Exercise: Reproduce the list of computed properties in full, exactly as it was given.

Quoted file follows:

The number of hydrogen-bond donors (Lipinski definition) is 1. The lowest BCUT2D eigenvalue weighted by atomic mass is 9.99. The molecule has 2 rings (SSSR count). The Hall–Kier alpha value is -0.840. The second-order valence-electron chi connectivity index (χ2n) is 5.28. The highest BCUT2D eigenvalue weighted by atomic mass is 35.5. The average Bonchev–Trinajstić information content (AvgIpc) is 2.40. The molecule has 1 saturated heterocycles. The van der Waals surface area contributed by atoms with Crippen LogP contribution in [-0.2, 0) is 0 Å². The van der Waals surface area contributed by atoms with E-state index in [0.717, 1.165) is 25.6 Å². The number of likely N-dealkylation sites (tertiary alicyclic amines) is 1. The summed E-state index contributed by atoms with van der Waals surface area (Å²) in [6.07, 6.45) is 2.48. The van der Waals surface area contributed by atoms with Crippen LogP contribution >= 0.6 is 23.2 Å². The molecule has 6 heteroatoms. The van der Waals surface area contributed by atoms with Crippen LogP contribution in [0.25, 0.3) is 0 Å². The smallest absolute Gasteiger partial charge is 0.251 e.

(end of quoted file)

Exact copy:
The number of hydrogen-bond donors (Lipinski definition) is 1. The lowest BCUT2D eigenvalue weighted by atomic mass is 9.99. The molecule has 2 rings (SSSR count). The Hall–Kier alpha value is -0.840. The second-order valence-electron chi connectivity index (χ2n) is 5.28. The highest BCUT2D eigenvalue weighted by atomic mass is 35.5. The average Bonchev–Trinajstić information content (AvgIpc) is 2.40. The molecule has 1 saturated heterocycles. The van der Waals surface area contributed by atoms with Crippen LogP contribution in [-0.2, 0) is 0 Å². The van der Waals surface area contributed by atoms with E-state index in [0.717, 1.165) is 25.6 Å². The number of likely N-dealkylation sites (tertiary alicyclic amines) is 1. The summed E-state index contributed by atoms with van der Waals surface area (Å²) in [6.07, 6.45) is 2.48. The van der Waals surface area contributed by atoms with Crippen LogP contribution >= 0.6 is 23.2 Å². The molecule has 6 heteroatoms. The van der Waals surface area contributed by atoms with Crippen LogP contribution in [0.25, 0.3) is 0 Å². The smallest absolute Gasteiger partial charge is 0.251 e.